By Bob Harris
Some members of the Senior Citizens Advisory Council of the MTA rode the Bx12 this July and found it wanting. A couple of months ago the MTA held a hearing on a rapid bus service for eastern Queens, but forgot to invite Community Boards 8, 11 and 13, which had opposed the idea last year at hearings at each of these boards.
The MTA had told Queens community boards last year it was going to buy new buses for this rapid bus service, but SCAC members who visited the Bronx found that while painted bright blue as promised the buses were old reconditioned buses with blue lights. The new designated route with the fancy blue paint and lights only made the trip 11 minutes faster. Most riders boarded or left the bus at the three subway stations on the route.
The new bus stops were too close together and the buses used the same street signal lights regular buses and other vehicles used. Only two bus shelters were new. There were no electronic boards to tell of the service schedule and where buses were along the route.
Expensive fare boxes were set up at the bus stops, but not necessarily next to where the bus stopped. People had to walk a distance to use a fare box and so sometimes missed a bus. The boxes issued a paper receipt which one had to keep and show only if asked for one. Thus people could avoid paying a fare on the bus.
Passengers could enter from the front or back door with the idea of speeding up travel time. No inspector was present on the bus. If someone was found fare-beating he could be given a $100 ticket, but with no inspectors present it did not matter what the fine was. The MTA said there is a 3 percent fare evasion, but many of us have noted people going into the subways through emergency exit doors as people went out through them.
The dedicated select bus service routes were used by other vehicles. It was questioned where the cars displaced by the special route were being parked. In Queens civic association leaders were concerned that if a dedicated bus lane was along the sidewalk, customers would not be able to park near stores and might shop elsewhere.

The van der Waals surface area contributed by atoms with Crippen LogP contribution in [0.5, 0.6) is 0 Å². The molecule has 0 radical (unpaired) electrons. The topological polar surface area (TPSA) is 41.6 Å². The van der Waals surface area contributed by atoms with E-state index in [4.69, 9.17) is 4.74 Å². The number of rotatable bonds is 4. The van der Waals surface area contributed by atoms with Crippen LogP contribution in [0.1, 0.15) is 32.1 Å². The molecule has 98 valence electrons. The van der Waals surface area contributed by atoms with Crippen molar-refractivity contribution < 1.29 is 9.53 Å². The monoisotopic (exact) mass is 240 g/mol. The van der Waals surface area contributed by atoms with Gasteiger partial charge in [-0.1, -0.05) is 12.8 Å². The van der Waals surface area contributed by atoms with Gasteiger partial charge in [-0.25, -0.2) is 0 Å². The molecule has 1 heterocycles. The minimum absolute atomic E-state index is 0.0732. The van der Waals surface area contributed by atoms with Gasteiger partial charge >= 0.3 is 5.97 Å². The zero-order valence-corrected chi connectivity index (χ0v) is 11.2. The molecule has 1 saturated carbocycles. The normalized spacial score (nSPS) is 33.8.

There was the question of when deliveries would be made to stores along a select bus service route. It was suggested the time between 10 p.m. and midnight might be a good time for deliveries, but for smaller stores this would be a hardship. It was agreed the buses carry a lot of people, but there was the question of whether it was worth the cost. People believed the idea was a waste of money.
It was suggested limited bus service would be just as good. If the police kept cars and trucks off regular bus stops and prevented double-parking along the route, the regular and limited buses could travel faster and thus solve the problem of speedier bus service.
At the SCAC meeting it was mentioned 9 million people use the MTA daily. The system tries to be green by using less water to wash buses. People drive fewer cars in the city and thus save a great deal of energy. We save $600 million in carbon emissions by use of MTA transportation each year.
GOOD AND BAD NEWS OF THE WEEK: We plant trees to make our streets look good, provide shade from summer heat and remove carbon dioxide from the air we breathe. The city wants to plant 1 million more trees by 2030. The problem is the city does not take care of the trees it has.
The city said it will prune trees every seven years, down from a previous 10-year pruning cycle. The problem is the city cannot even keep to that schedule, thus leaving dangerous branches on trees.
Some tree species grow roots which push up sidewalks. Many people have complained to 311, but nothing has been done and the sidewalks get more dangerous. Why can’t the city find the money needed to cut roots and fix raised sidewalks?
The city also just cannot seem to be able to remove weeds from the tree pits along our streets and boulevards or weeds growing under stop signs or around fire plugs. These quality-of-life services would make our streets nicer-looking and safer.